Republic Services, Inc. (NYSE: RSG) boasts a 1.5 to 1 price to book value, best among these companies. Imagine, value in garbage. Its market cap is almost $12 billion. Its forward PE is slightly less than 14.5 With a consensus target price of $36.17, Republic has an implied upside of 16%. In yesterday’s trading Republic’s shares closed at $31.1, down 0.06%. The 52-week price range is $27.33 to $33.10. What is interesting about Republic is that its screened criteria made this one a stock which we said was one of our Ten Stocks To Own For The Next Decade. Its rival Waste Management, Inc. (NYSE: WM) is often in the same boat and much of the value analysis is relative between the two companies. This was also formerly a Warren Buffett stock, but it was still a Bill Gates holding when we last looked.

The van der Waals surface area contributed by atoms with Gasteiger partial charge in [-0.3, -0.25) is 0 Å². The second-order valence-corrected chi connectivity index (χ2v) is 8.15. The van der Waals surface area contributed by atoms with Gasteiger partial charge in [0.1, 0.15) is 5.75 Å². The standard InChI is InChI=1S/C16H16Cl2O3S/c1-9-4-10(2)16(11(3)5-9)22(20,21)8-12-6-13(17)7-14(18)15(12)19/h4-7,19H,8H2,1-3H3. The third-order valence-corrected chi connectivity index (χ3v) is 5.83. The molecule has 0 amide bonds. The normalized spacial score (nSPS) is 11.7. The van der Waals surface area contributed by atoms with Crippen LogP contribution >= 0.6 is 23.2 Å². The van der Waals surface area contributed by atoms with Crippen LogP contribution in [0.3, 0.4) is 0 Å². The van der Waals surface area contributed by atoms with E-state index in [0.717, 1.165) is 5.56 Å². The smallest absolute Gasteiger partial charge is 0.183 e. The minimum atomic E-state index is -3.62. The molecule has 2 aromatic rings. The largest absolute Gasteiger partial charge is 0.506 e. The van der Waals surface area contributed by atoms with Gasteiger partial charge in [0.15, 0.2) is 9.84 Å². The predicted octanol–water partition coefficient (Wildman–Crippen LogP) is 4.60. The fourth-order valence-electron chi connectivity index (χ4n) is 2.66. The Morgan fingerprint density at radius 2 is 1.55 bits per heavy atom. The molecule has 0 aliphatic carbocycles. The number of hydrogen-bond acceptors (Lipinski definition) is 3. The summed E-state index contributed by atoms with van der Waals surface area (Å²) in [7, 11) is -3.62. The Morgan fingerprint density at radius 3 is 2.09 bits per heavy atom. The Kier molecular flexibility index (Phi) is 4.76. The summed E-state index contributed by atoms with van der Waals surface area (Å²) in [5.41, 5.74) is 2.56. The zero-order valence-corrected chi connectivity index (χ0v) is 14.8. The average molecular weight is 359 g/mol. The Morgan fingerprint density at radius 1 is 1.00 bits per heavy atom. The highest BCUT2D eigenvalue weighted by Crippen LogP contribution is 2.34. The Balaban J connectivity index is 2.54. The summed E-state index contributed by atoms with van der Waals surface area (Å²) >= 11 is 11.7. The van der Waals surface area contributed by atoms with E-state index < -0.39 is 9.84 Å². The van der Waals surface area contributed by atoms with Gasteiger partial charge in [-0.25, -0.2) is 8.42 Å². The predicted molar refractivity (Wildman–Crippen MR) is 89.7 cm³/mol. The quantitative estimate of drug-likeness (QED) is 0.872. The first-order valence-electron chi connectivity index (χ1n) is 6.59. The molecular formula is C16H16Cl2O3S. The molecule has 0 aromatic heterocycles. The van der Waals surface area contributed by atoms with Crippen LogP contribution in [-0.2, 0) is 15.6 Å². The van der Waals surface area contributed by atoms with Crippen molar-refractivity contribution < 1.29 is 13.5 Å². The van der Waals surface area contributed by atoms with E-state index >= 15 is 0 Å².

Raytheon Co. (NYSE: RTN) sports a 1.7 to 1 price to book value. Its market cap exceeds $17 billion, largest among these companies. Its forward PE is lower than 9, ranking it first among this list of companies. With a consensus target price of $56.41, Raytheon has an implied upside of 16%. In Thursday trading Raytheon shares closed at $48.39, down 1.49%. The 52-week price range is $41.60 to $52.67. This defense stock was one of our higher-yield dividend defense stocks reviewed as the fighting in Libya escalated. The maker of the Patriot Missile system and many other defense and war technologies also carries a large amount of goodwill and the reason it has low earnings multiples is because the Department of Defense is under significant budget pressure which is not going to go away.